Not that it’s actually a ‘back room’ we’re talking about here; banish all thoughts of ‘family rooms’, with their formica tables and soundproof doors. If you know the Font, you’ll know that the whole place is basically open plan. The area at the back – what’s effectively become its ‘family area’, complete with colouring books and crayons – is a separate room that was knocked through some time ago; there are pillars (presumably load-bearing pillars) marking it off, but no partitions or other barriers. At least, there aren’t usually any barriers… Cue the passive-aggressive story (imagine a wobbly time-travel dissolve here). The previous Saturday, I’d gone into the Font, found it a bit on the full side and noticed that the sofa at the back was free – there were a couple of small kids pottering about in front of it, but I reasoned that I could ignore them and they could ignore me. I got to the pillars marking off the back section of the room and found that one of the long benches had been pushed across to form a kind of barricade, at which a man was effectively standing guard. “Coming through?” he asked me – an odd question, given that there was nowhere to get to beyond the back room. I was a bit taken aback by the whole thing and replied, “I was planning on sitting down, yes.” He manoeuvred the bench out of the way and let me through into what had basically been turned into a play area, where two couples could relax without having to keep too close an eye on their three toddlers. Quite the little oasis, it was.

My presence caused a certain amount of consternation (although not among the kids), and I can’t really say I’m sorry. Not that I did anything; I sat on the sofa – moving some colouring-in to one side – and did what I’d been planning to do all along, which was read my paper, drink my beer and mind my own business. At one point two of the kids came over to have another look at their colouring (the third was too young to walk and wasn’t taking much part in proceedings). I wasn’t at all bothered – I carried on reading and they didn’t take much notice of me – but one of the mums immediately came over and got them out of my way, with profuse and rather loud apologies: “Come along, come along this man doesn’t want to be bothered by brats when he’s trying to read his paper! I don’t know, coming over here, getting in your personal space – I know what it’s like, they’re always getting in my personal space at home…!” And so on – communicating fairly clearly that (a) I was calling her kids brats (b) I had a nerve to insist on her keeping them out of my way, considering what she had to put up with and (c) she didn’t give a damn about me and my so-called personal space. Hey ho.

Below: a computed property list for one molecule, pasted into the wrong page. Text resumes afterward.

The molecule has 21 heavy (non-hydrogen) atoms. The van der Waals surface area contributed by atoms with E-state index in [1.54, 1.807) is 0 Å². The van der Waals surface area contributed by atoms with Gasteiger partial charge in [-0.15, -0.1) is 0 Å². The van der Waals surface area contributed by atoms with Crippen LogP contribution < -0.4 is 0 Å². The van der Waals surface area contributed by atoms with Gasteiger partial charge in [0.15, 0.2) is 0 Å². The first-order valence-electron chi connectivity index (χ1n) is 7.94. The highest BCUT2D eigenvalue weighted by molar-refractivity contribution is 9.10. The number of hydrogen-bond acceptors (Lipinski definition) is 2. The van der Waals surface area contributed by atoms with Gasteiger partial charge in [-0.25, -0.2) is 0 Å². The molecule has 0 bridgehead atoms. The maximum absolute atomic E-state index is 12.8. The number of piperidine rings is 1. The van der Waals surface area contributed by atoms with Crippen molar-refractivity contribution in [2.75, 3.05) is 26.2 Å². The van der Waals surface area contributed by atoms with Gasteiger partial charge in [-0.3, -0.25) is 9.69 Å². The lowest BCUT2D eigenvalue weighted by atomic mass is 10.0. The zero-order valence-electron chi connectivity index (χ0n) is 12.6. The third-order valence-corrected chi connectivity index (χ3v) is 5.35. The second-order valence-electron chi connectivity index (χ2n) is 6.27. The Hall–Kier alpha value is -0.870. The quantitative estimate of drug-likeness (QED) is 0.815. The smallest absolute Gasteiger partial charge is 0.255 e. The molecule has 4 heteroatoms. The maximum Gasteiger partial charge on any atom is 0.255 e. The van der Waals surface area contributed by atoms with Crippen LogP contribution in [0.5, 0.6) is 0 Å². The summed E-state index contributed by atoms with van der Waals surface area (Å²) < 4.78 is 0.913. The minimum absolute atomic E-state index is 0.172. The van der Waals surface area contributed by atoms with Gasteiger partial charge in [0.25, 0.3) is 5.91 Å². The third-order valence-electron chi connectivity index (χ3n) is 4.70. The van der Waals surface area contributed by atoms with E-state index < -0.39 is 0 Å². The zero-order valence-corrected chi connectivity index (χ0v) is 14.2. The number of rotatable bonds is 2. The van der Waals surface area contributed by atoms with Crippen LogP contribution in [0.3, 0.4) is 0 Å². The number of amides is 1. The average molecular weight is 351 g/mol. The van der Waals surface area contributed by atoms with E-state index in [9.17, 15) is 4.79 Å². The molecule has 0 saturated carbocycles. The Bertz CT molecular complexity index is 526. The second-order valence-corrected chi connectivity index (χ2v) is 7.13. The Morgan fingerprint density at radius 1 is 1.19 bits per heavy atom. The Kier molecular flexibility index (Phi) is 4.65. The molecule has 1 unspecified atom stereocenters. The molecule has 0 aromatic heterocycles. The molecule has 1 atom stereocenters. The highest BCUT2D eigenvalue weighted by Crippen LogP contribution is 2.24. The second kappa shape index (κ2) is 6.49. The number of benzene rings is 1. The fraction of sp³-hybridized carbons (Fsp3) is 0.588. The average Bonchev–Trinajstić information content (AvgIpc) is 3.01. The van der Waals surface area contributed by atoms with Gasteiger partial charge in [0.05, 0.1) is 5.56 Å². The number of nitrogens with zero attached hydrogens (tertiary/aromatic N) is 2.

After twenty minutes or so they all left. Both couples had parked their buggies in front of the sofa where I was sitting; this gave the man who’d been guarding the barricade the opportunity to accost me again, telling me “I’m sure you’ll be glad to hear, we’re leaving”. Which – I don’t know about you – I think is a bit rude. The ironic thing was that – as I well remember – it takes ages to get moving when you’ve got small kids, and getting two families moving somehow always takes twice as long; after Mr Gatekeeper had told me off for spoiling their evening it was a good five minutes before anyone had perceptibly moved at all, and getting on for ten before they’d all actually left the pub. I was ready to go myself by then, but no way was I giving them the satisfaction of leaving first.